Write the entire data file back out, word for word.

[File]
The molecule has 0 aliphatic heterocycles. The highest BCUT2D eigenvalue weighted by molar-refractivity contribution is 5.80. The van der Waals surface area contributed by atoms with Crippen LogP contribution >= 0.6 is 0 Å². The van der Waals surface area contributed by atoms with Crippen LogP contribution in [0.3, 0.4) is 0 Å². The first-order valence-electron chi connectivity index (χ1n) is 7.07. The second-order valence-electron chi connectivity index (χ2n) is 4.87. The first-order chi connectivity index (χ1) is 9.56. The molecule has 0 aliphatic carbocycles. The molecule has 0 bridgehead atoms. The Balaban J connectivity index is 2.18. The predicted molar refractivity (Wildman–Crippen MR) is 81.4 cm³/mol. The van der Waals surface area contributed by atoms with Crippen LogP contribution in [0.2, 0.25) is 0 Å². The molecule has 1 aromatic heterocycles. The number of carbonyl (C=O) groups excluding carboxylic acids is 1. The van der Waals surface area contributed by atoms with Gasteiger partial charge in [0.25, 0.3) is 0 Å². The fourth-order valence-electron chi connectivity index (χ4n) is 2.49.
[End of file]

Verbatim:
The molecule has 0 aliphatic heterocycles. The highest BCUT2D eigenvalue weighted by molar-refractivity contribution is 5.80. The van der Waals surface area contributed by atoms with Crippen LogP contribution >= 0.6 is 0 Å². The van der Waals surface area contributed by atoms with Crippen LogP contribution in [0.3, 0.4) is 0 Å². The first-order valence-electron chi connectivity index (χ1n) is 7.07. The second-order valence-electron chi connectivity index (χ2n) is 4.87. The first-order chi connectivity index (χ1) is 9.56. The molecule has 0 aliphatic carbocycles. The molecule has 0 bridgehead atoms. The Balaban J connectivity index is 2.18. The predicted molar refractivity (Wildman–Crippen MR) is 81.4 cm³/mol. The van der Waals surface area contributed by atoms with Crippen LogP contribution in [0.2, 0.25) is 0 Å². The molecule has 1 aromatic heterocycles. The number of carbonyl (C=O) groups excluding carboxylic acids is 1. The van der Waals surface area contributed by atoms with Gasteiger partial charge in [0.25, 0.3) is 0 Å². The fourth-order valence-electron chi connectivity index (χ4n) is 2.49.